After first planning to launch the app during Google I/O 2015 and changing its mind at the last minute, Google has finally launched Voice Access in beta, a new accessibility app that allows users to control their phone using their voice. With Voice Access, you can use a wide variety of voice commands like “open Chrome” to bring up the browser or “go home” to go to the home screen…
The app is not unlike many other accessibility apps of its kind. With the app installed there is a set of commands that can be used from anywhere on the device, but Voice Access also overlays many numbers atop elements of the screen so that you can precisely accomplish whatever you need to without worrying about the app mishearing you. As you can see above, you can just say “8” if you want to launch the YouTube app.
The launch was mentioned alongside other accessibility features Google highlighted on its blog:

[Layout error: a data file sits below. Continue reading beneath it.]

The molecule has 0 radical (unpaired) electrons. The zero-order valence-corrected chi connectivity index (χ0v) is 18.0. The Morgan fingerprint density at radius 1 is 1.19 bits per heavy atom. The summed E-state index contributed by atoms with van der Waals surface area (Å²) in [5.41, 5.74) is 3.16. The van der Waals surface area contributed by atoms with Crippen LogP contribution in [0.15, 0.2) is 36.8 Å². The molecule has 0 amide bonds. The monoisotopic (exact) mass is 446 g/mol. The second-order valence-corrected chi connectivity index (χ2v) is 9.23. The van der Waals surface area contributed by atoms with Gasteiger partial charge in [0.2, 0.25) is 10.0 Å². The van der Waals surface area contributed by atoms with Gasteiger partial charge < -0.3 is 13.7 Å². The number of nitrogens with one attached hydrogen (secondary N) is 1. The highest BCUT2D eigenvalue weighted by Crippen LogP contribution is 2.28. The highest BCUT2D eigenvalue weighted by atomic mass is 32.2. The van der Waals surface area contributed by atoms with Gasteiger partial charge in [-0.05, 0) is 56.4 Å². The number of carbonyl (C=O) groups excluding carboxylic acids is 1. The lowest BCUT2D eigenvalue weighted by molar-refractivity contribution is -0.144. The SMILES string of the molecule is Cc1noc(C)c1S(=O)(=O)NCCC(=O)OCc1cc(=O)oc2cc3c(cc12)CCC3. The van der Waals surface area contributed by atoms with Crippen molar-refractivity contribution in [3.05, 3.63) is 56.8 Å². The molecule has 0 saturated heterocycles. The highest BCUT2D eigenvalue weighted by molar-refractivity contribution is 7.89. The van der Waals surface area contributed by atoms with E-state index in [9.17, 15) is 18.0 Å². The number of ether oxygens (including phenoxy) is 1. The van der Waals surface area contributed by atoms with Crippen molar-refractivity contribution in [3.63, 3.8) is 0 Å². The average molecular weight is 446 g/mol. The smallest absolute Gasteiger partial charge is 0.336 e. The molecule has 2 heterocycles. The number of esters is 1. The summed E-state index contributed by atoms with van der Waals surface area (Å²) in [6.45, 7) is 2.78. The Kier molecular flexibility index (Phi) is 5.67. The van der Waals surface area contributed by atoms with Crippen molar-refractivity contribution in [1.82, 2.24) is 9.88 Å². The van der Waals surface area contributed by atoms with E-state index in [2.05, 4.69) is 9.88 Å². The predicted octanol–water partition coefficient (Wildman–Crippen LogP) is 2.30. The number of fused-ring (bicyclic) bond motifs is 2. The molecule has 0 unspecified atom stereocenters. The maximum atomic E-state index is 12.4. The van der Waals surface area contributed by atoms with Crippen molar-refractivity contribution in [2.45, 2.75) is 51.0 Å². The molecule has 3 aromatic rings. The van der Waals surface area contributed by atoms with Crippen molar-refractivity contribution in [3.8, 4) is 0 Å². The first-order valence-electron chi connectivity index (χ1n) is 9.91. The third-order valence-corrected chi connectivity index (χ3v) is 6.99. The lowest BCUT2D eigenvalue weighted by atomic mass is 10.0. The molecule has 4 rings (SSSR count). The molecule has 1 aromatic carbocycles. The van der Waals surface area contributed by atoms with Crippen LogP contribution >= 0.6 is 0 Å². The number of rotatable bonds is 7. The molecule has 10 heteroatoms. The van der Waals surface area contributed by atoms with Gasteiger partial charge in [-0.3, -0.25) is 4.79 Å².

We recently launched Voice Access Beta, an app that allows people who have difficulty manipulating a touch screen due to paralysis, tremor, temporary injury or other reasons to control their Android devices by voice. For example, you can say “open Chrome” or “go home” to navigate around the phone, or interact with the screen by saying “click next” or “scroll down.”
To download the app in beta, Google suggests that you follow the instructions at http://g.co/voiceaccess. You’ll need to enroll in the testing program for the unreleased version of the app, after which you’ll be able to download it from the Play Store here for free.
In other recent accessibility news, Google launched an easy to use ‘Accessibility Scanner’ for Android that analyzes apps for accessibility issues, and the company announced that you can now use your voice to edit & format in Google Docs with a series of new voice commands.